Thanks to Susan G. Komen for the Cure, October is widely recognized as Breast Cancer Awareness month. We see pink ribbons everywhere and NFL players are adorned with bright pink socks, towels and wristbands. We Race for the Cure in cities across the world and recognize those who have suffered at the hands of this disease. And these efforts are absolutely beautiful. Even with all of these activities, black women  are noticeably absent from the conversation. Most people still have misconceptions about breast cancer and how it affects racial groups differently. Below are three things we usually don't hear about how breast cancer affects black women.

1. It affects black women earlier

Breast cancer is not just an old woman's disease. About one in ten new breast cancer cases are found in women under the age of 45. Black women experience breast cancer at much younger ages than white women. Researchers haven't quite pinpointed why, but black women under the age of 40 get more invasive breast cancer more often than white women. For black and Hispanic women living in poverty, the rate of aggressive breast cancer at a young age is even higher. Black women are also more likely to be diagnosed at a later stage in the disease than white women, limiting options for treatment.

2. It's deadlier for black women

According to the Centers for Disease Control and Prevention (CDC), breast cancer was the deadliest cancer for black women aged 45 to 64 in 2010. A CDC study showed the 90 percent of white women will live at least five more years after surviving cancer. The same study showed that only 77 percent of black women will hit that five-year mark. Black women are also twice as likely as white women to develop a more aggressive form that has fewer treatment options, which are further limited by unequal access to care. Our mammograms are often more difficult to read because of what health professionals call "dense breast," which is more common among black women. This can lead to a missed diagnosis if not carefully examined. As a result, a black woman and a white woman might receive the same diagnosis on the same day but the black woman has a much higher chance of dying before the white woman.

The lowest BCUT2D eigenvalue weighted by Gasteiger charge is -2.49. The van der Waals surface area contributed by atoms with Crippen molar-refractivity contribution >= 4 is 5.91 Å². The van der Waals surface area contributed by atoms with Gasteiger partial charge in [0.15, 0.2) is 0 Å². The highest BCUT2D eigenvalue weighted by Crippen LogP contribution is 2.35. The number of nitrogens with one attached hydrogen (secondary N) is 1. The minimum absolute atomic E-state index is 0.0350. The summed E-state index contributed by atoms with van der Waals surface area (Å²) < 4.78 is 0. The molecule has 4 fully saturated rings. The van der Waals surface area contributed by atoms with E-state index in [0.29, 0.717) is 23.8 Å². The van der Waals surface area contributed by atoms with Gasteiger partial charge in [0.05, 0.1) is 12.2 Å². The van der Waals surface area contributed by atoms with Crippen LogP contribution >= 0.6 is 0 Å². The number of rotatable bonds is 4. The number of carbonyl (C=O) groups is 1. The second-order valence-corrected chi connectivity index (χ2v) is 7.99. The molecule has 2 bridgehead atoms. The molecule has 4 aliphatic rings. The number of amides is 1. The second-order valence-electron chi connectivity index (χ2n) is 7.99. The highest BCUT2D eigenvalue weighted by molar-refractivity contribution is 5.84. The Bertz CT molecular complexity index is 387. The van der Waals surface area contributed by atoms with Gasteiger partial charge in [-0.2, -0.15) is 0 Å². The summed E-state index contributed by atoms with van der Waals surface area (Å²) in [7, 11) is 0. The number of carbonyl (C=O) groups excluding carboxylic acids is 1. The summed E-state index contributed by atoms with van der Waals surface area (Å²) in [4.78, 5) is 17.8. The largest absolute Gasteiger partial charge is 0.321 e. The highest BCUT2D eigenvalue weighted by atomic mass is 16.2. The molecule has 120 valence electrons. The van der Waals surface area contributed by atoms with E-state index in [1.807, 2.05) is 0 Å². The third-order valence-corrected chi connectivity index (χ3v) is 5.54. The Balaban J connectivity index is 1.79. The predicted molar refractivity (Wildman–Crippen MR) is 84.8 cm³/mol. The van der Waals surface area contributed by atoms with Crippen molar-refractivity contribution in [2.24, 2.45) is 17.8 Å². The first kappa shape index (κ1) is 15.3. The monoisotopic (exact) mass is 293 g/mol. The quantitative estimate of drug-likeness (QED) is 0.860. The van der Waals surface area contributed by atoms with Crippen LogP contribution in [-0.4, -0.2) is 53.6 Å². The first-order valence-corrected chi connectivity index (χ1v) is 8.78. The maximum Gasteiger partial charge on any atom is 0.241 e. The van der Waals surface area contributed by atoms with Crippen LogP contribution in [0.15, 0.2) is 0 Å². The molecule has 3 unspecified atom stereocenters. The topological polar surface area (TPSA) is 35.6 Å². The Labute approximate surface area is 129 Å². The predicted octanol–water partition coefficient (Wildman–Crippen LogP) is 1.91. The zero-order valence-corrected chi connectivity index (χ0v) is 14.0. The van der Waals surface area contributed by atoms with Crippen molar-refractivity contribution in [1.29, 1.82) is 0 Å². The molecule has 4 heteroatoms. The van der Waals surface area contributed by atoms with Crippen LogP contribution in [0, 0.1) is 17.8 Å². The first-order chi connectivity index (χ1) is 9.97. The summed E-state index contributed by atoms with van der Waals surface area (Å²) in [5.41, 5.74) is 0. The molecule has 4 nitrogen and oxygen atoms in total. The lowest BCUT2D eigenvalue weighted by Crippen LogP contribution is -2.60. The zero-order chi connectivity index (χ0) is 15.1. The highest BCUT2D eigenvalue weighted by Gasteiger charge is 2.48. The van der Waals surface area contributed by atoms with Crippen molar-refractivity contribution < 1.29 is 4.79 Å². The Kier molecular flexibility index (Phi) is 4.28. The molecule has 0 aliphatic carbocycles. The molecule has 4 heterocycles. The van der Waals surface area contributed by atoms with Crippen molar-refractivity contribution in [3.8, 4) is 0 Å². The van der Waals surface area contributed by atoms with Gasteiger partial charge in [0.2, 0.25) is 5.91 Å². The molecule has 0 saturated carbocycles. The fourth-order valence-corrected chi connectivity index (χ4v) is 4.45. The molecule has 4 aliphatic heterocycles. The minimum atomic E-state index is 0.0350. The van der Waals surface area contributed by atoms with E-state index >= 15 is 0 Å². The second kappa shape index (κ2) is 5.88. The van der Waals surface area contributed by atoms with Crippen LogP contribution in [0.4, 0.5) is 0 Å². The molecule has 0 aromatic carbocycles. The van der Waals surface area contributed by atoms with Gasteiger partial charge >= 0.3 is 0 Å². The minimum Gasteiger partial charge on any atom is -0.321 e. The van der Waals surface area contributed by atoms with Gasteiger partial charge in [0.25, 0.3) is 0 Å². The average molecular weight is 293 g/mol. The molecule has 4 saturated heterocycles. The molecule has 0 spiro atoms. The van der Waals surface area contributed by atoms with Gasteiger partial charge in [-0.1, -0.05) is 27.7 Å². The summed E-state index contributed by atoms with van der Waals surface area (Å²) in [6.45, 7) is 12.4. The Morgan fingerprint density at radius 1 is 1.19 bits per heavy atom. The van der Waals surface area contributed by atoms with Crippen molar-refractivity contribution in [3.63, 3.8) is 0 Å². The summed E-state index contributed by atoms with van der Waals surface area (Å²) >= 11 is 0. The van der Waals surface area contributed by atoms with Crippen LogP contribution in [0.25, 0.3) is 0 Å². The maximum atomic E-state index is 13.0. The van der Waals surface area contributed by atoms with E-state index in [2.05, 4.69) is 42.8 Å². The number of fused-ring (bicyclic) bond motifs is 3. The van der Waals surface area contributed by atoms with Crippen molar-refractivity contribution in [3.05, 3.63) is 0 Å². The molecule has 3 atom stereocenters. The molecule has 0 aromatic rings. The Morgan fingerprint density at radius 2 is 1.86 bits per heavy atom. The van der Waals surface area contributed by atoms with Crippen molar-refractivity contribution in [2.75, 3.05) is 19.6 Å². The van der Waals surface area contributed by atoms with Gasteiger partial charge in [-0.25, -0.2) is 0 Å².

3. Researchers working for women of color don't get The Big Bucks

There have been significant advances in breast cancer research and treatment in the past 25 years; however, a lot of questions still go unanswered, especially when it comes to understanding how the disease affects black women. Many of the dollars that are raised during October don't make it into the hands of researchers who are trying to eliminate the burden for women of color. The Black Women's Health Imperative started the Moving Beyond Pink campaign to ensure that all women benefit from the treatment currently available for breast cancer treatment. Breast Cancer Action works to achieve health justice for women through social accountability. Looking for ways to donate? Check out a list of reputable organizations curated by TIME last year, which includes groups that take your money the furthest.

Knowing your risk can help. Certain women are at a higher risk of getting breast cancer earlier, regardless of race. Many women never experience symptoms before being diagnosed with early breast cancer, so talk to your doctor if you have the following risk factors:

  • Your parents or siblings were diagnosed with breast or ovarian cancer before they were 45 years old
  • You have been told you have dense breast on a mammogram
  • Previous radiation therapy to the chest before age 30

The National Cancer Institute offers a full list of risk factors.   Check yourself early and often, too. The CDC recommends that all women should begin getting mammograms at age 50, but there are much simpler things we can do before then. The American Cancer Society recommends that women between the ages of 20 and 39 should get clinical breast exams at least every three years. This is when you go to your OB/GYN and they open your paper gown and feels for lumps. Monthly self-exams are usually recommended for women of any age. Set yourself a reminder in your phone, or, if you're on a birth control pill, do the exam when you finish a pack. Ask your doctor how to do it or follow these easy steps. You can even have your boo help!